Photo Credit: Avanaut via Compfight cc
The following is a sermon delivered on Sunday, February 16, 2014 at Douglass Boulevard Christian Church (Disciples of Christ) in Louisville, KY. Thanks to Derek Penwell, our senior minister, for extending the invitation to me to preach, and to everyone in attendance for your attention and your kind remarks.
I think it is safe to say that most of you here today come to this church because God is stirring your heart towards a view of following Jesus that centers on grace, love, and acceptance rather than condemnation and judgment. Certainly that is why I am here. I keep on coming back because of the Jesus who says that loving God with all your heart, and your neighbor as yourself, are the whole of the Law and the Prophets. So today’s Gospel lesson, from the Sermon on the Mount, may sound jarring to us. It does to me. This is not sweetness-and-light Jesus. This is law-and-order Jesus. This is “tough on crime” Jesus. Here we have the Jesus who warns us against the fires of hell, the Jesus who tells us to cut out our eyes and cut off our hands and throw them away if they cause us to sin, the one who rails against divorce and adultery. This passage evokes for me the Southern Baptist revival preachers of my childhood, who gloried in warning us against the panoply of things that would land us in the lake of fire for eternity, and– I will be honest– it makes me squirm in my seat, just like I always did at revival time. This is the Jesus I pretend not to know at the party when he starts to get on his high horse.
I struggle with this Jesus. I suspect many of you do too. I find, though, that when Jesus, or anyone else, makes me struggle like this, I have something to learn from them that I need to acknowledge. It may not be apparent at first what that something is; it may not be what either of us thinks it is. But the lesson is there, and in the struggle over it we both find ourselves on the way to someplace we need to go, if we will just trust in it and not break away from it.
Now, in Protestant Christianity there are many who would like to interrupt my sermon at this point to make hay about the notion of “taking scripture literally.” Perhaps it is a coincidence, or perhaps it isn’t, that many of those who make the most of “taking scripture literally” deploy the notion in the service of bolstering what they deem to be the “tough on crime” messages: that God prepares a place of everlasting torment for some of us, and that sending some of his beloved creatures there is to the greater glory; that we are all sinners but “those people” (wink wink, you know who they are) are worse sinners than others; that we just can’t let women preach; that we have to keep those awful queer folk out of church. “The Bible” says so, after all. So they say, anyway.
It would seem like this passage from Jesus’s Sermon on the Mount would be theological red meat for this view of Jesus and scripture. On its face the message we hear today is tough– very tough. We hear in no uncertain terms that all sorts of things are forbidden to us, and that doing them merits us a one-way ticket to the lake of fire– although, in fairness, what the New Revised Standard Version of the Bible which I read earlier translates as “hell” is really “Gehenna,” a valley on the edge of the Old City of Jerusalem, not some ethereal afterlife domicile of the damned.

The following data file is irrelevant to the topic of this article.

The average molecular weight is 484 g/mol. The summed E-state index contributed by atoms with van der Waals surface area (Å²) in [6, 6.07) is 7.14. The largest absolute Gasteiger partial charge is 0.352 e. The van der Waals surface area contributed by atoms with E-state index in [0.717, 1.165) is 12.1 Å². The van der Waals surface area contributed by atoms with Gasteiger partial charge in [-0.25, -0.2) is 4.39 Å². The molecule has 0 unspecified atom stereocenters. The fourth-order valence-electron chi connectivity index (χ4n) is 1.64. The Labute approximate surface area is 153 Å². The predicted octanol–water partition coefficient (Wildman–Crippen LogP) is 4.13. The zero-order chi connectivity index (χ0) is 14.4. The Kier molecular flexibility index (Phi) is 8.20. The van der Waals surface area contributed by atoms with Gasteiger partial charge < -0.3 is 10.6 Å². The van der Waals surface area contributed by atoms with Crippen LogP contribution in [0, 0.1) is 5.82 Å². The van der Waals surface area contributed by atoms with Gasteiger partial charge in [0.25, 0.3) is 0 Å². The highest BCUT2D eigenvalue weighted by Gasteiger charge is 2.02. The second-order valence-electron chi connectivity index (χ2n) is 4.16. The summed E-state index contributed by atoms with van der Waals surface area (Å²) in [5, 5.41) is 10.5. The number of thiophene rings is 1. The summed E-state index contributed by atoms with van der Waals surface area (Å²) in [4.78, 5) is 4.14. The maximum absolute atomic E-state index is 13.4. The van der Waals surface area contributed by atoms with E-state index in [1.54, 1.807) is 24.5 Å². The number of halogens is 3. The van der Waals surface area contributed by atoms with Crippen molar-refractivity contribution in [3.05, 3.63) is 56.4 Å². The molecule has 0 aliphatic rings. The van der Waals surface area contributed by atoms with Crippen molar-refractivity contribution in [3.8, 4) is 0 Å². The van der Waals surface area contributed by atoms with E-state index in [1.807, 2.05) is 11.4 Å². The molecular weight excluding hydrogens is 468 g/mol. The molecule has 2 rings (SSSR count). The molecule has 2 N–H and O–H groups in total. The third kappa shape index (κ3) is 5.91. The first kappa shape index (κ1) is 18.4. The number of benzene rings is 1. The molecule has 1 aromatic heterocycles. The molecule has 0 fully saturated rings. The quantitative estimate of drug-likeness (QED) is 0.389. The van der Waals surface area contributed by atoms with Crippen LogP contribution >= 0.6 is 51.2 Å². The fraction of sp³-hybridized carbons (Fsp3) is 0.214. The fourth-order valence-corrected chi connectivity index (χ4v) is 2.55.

Still, it would be very tempting to leave the matter there, with all the adulterers and divorcees writhing on Jerusalem’s everlasting tire fire, except that the totality of what Jesus is recommending, taken with sheer literality, is so outlandish that pretty much no one, not even the most devoted “Biblical literalist,” has ever really done what he is suggesting. I do not know of any “Bible-believing” church in which people gouge out their own eyes or cut off their own hands in the service of Biblical fidelity. (Perhaps such a church has existed in the long history of the faith, but I cannot imagine that it held many adherents for very long.) Even devotees of “taking the Bible literally” have to concede that Jesus is after something deeper than what lies on the literal surface of his words. Our only other option would be to turn the church into a butcher shop, and that seems…, well, counterintuitive, to put it mildly.
So. What is Jesus after? I think that Jesus is pointing us here towards an idea about “the Law” that Paul, the first theologian of the church, developed at greater length in his letters. The idea, briefly put, is this: The Law, in virtue of its function of setting boundaries around what is permitted and what is not, brings about the very conditions of its own transgression. Here’s what I mean: Before a law exists making some conduct unlawful, there is no such thing as breaking the law with respect to it. There is quite simply no law there to break. When the law exists, though, only then is there such a thing as breaking it. To paraphrase the philosopher Hegel: Creating a lawful boundary involves at the same time creating a space on the other side of it, and even (or especially) when we recognize that boundary as a boundary and self-consciously dwell within it, we simultaneously occupy that space on the other side virtually in thought. While we tell ourselves that we are staying within the boundaries set for us, we are really declaring mastery over those boundaries by assigning those boundaries to ourselves, and hence stepping over them.